Sharing the Tech

The Shareaholic Engineering Blog

The Count-min Sketch: How to Count Over Large Keyspaces When ‘About Right’ Is Good Enough


Counting is a funny business. Some tribal languages count just one, two and then many. For most of our history we had to live with human counts, with all their concomitant problems. Fortunately at the height of the industrial revolution, a few people hit on the idea of using a machine to tabulate data. IBM went on to pioneer many concepts behind modern computing. Today we have very powerful computers that are, among other things, very good at counting.

However, the rise of massive data streams has complicated our calculus. What happens when we need to count through millions of packets streaming through an Ethernet switch? Or in Shareaholic’s case, how do we compute the number of page views a web page receives over a stream that comprises many thousands of URLs per second? Maintaining a count of every item exactly is very expensive.

We solve this problem with a count-min sketch. In exchange for some accuracy, we drastically reduce the computational requirements of real time counting over an enormous stream of data. This lets us surface the heavy-hitters among our stream of pageview data.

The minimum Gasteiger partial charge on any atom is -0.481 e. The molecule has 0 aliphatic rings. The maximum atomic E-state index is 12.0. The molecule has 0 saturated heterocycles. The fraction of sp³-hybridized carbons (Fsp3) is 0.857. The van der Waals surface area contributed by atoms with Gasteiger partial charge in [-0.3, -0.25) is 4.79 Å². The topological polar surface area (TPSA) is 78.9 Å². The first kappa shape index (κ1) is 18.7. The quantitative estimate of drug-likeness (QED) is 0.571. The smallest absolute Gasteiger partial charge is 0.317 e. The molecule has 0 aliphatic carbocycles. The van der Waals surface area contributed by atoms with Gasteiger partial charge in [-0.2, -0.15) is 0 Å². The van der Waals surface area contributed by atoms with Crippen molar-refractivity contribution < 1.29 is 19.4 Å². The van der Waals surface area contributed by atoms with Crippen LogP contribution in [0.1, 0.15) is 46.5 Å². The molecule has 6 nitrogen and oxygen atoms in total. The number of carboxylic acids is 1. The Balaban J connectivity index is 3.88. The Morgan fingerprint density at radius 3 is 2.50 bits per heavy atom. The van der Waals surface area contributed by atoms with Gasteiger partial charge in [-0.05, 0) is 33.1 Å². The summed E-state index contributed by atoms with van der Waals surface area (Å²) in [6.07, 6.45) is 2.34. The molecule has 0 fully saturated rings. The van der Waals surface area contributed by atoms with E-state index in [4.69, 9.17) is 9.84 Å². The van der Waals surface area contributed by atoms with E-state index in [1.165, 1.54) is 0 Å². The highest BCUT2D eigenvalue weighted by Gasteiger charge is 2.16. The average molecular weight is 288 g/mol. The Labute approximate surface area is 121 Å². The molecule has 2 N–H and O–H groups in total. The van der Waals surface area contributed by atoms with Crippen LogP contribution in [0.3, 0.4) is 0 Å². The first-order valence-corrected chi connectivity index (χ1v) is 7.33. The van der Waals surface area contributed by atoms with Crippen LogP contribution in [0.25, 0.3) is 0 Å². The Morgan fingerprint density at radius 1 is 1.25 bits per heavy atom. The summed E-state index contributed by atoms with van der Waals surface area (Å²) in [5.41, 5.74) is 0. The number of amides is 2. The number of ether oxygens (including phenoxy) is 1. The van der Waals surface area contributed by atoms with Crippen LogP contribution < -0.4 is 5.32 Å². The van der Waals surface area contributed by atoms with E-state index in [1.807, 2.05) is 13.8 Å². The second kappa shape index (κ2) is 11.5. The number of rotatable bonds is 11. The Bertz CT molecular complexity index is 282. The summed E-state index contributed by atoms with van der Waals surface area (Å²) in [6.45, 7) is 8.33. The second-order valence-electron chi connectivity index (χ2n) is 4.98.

How to Find the Image That Best Represents a Web Page


We’ve been working a lot on products that contain visual previews of third party content. An example of this is Shareaholic Recommendations, which shows thumbnails of related pages at the bottom of a publisher’s blog post.

Finding the image that best represents a blog post is no trivial task. My research revealed that there isn’t much information floating around on this topic, and that the state of the art systems that do exist (e.g. Facebook’s thumbnail selection algorithm) are not all that sophisticated. I quickly realized that we could do better by rolling our own. That’s what we did, and here’s how we did it.

Using HAProxy to Build a More Featureful Elastic Load Balancer


Though Shareaholic is hosted in the AWS cloud, we avoid depending on Amazon’s virtualized cloud services whenever possible. If we ever hit a bottleneck in AWS, I want to be able to switch providers without needing to rebuild a core piece of our architecture. I also don’t want our tech team to have to make product and infrastructure sacrifices just so that we conform to AWS standard practices.

Load balancing with HAProxy was the first example of a service that Amazon provides, that we felt was better to manage ourselves.

Here’s how we did it.